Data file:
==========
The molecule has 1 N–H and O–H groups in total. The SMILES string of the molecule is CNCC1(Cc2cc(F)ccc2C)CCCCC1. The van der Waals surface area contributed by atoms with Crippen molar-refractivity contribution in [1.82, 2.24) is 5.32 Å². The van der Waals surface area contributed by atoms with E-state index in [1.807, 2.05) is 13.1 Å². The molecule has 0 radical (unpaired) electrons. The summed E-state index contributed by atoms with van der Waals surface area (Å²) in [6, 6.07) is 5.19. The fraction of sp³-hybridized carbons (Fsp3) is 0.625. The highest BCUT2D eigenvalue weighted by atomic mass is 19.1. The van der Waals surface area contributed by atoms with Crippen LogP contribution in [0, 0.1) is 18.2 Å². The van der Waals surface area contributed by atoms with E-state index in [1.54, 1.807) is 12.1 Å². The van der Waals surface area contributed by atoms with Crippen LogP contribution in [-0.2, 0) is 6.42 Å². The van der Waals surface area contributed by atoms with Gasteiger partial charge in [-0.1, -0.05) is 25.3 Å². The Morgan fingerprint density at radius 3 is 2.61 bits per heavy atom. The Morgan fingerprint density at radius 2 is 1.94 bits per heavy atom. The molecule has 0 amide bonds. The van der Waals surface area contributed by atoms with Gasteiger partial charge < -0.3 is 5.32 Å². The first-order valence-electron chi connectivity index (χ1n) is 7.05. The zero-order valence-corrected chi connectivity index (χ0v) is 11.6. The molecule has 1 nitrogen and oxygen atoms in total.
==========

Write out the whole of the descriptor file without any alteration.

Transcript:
The molecule has 1 N–H and O–H groups in total. The SMILES string of the molecule is CNCC1(Cc2cc(F)ccc2C)CCCCC1. The van der Waals surface area contributed by atoms with Crippen molar-refractivity contribution in [1.82, 2.24) is 5.32 Å². The van der Waals surface area contributed by atoms with E-state index in [1.807, 2.05) is 13.1 Å². The molecule has 0 radical (unpaired) electrons. The summed E-state index contributed by atoms with van der Waals surface area (Å²) in [6, 6.07) is 5.19. The fraction of sp³-hybridized carbons (Fsp3) is 0.625. The highest BCUT2D eigenvalue weighted by atomic mass is 19.1. The van der Waals surface area contributed by atoms with Crippen LogP contribution in [0, 0.1) is 18.2 Å². The van der Waals surface area contributed by atoms with E-state index in [1.54, 1.807) is 12.1 Å². The van der Waals surface area contributed by atoms with Crippen LogP contribution in [-0.2, 0) is 6.42 Å². The van der Waals surface area contributed by atoms with Gasteiger partial charge in [-0.1, -0.05) is 25.3 Å². The Morgan fingerprint density at radius 3 is 2.61 bits per heavy atom. The Morgan fingerprint density at radius 2 is 1.94 bits per heavy atom. The molecule has 0 amide bonds. The van der Waals surface area contributed by atoms with Gasteiger partial charge < -0.3 is 5.32 Å². The first-order valence-electron chi connectivity index (χ1n) is 7.05. The zero-order valence-corrected chi connectivity index (χ0v) is 11.6. The molecule has 1 nitrogen and oxygen atoms in total.